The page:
Coda

Coda: Just Act Natural

by DONA D. VAUGHN

Coda Brando HDL 112
© Warner Bros./Photofest 2012

Pity the plight of the opera singer in these times.

Not only is he expected to have mastered the difficult technique of singing, be proficient in many languages, look the part and fit into the costume; he is required to act "naturalistically" — a description one may assume to mean acting that doesn't appear to be acting. Alas, the once highly respected "singer" continues to diminish, as other components in opera rise in importance. A recent article in the program of the Metropolitan Opera states, "[Anna Bolena] has resurfaced whenever there have been notable singing actors available to do justice to its demanding leading roles." The splendid action verb "singing," so long admired in opera, has been demoted to a lowly adjective used to describe a type of actor desired by opera companies. 

If opera companies truly desire singers to become accomplished actors, these same opera companies have much to reconsider when it comes to their early training. Although there have been good, "natural" acting singers appearing on opera stages for years, many conservatories and music schools offer limited acting classes to opera singers. Many opera companies with young-artist programs offer no acting training at all. If training is offered, it is often in the form of visiting coaches or master classes with no continuity. Even when there is an established acting program, it often is given little importance: if the singer needs to make up a voice lesson, it is the acting class he can afford to miss. Another singer needs a costume fitting? Take him out of the acting class. A complacent attitude by those in authority at the educational level quickly influences young singers, who too soon find themselves on the opera stage with no acting skills. Music schools and young-artist programs consistently fail to realize that acting is a technique as demanding as singing. It is a technique requiring years of training, and it includes many exercises in vocal training, emotional and sensory recall, movement and period style.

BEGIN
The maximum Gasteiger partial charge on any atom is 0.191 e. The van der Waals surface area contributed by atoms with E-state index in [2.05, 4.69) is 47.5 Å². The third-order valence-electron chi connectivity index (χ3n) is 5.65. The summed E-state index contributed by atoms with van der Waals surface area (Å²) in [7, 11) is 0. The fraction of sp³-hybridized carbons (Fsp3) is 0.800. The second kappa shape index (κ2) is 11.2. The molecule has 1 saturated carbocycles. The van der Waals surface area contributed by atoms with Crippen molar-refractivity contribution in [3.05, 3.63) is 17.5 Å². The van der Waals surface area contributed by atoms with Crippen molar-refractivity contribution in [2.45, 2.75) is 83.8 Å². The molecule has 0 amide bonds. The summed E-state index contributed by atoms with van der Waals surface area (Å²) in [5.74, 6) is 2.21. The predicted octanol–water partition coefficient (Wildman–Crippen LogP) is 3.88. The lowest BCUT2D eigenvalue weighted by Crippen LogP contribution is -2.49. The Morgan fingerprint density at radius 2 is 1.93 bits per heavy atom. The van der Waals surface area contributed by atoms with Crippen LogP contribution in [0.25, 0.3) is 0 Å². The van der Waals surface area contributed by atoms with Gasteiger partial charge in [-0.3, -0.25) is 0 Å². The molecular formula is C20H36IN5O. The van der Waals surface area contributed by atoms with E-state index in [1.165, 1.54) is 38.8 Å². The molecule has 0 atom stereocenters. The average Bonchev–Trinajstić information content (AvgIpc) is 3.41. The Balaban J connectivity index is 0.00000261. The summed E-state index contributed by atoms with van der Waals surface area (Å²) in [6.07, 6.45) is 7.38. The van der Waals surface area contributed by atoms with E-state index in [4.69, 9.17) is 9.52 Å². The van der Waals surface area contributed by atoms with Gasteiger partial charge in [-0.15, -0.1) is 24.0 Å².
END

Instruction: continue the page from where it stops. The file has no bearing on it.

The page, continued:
Some of these exercises are similar to a singer's exercises, but many are not. There are as many acting techniques as there are techniques for teaching singing. Some acting techniques work well for the singer, while others, such as method acting, with its emphasis on emotional recall, do not work unless the singer has spent years learning his emotional parameters. Singers cannot always risk vocal distress by fully embracing the emotional realism and immediacy of the moment dictated by text or the dramatic scope of the music. Perhaps those in the opera industry demanding "naturalistic" acting from the opera singer have forgotten that opera is not a natural world. It is a world that carries the singer and his listeners to heightened reactions. What appears natural in real life or on camera does not serve the opera singer in a large opera house, where the intentional wink or subtle gesture goes unseen by audience members who have forgotten their opera glasses. Opera music is highly stylized, and opera singers are constrained by costumes, social customs and specific movement of the period. One cannot "naturally" wear panniers with no knowledge of proper hand placement or foot maneuvering. Perhaps those who clamor for "naturalistic" acting could better serve the singer by demanding education in stagecraft and period movement that would empower the singer to feel "natural" in his stage environment. 

Of course there are elements in opera that conspire against those who seek naturalistic acting. The primary difference between acting and singing opera is that the actor is alone in his interpretation of a character throughout the performance. It is the actor's immediate decision how and when emotions rise and recede, how long to pause before reacting vocally or physically to what has just happened in the scene. Unless the actor is suffering from laryngitis, the condition of the voice is seldom given a second thought. The opera singer walks a more demanding tightrope — and that tightrope is the music.

Not long ago, while directing the love duet at the beginning of Act IV in Roméo et Juliette, I worked diligently with the singers to ensure that they were secure and relaxed together. We explored how to act passionately, yet appear young and inexperienced in lovemaking; how to hold one another; how to caress; where to put one's legs and when to change positions. Suddenly we realized that there was someone else in the bed; the intimate love duet had become a ménage à trois. That someone else was the pesky conductor, demanding to be part of the scene — and he wasn't really in the bed; he was in the pit. Nonetheless, he was there to ensure that it was the music dictating the emotional and physical life of the singer. 

I am dismayed when people say they go to the opera to hear singing actors. I go to the opera to hear singers. How wonderful it is if they also can act! spacer

DONA D. VAUGHN is artistic director of PORTopera, a summer festival in Portland, Maine, and of the Manhattan School of Music Opera Theater. She studied acting with Lee Strasberg and Uta Hagen.

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Current Issue: December 2014 — VOL. 79, NO. 6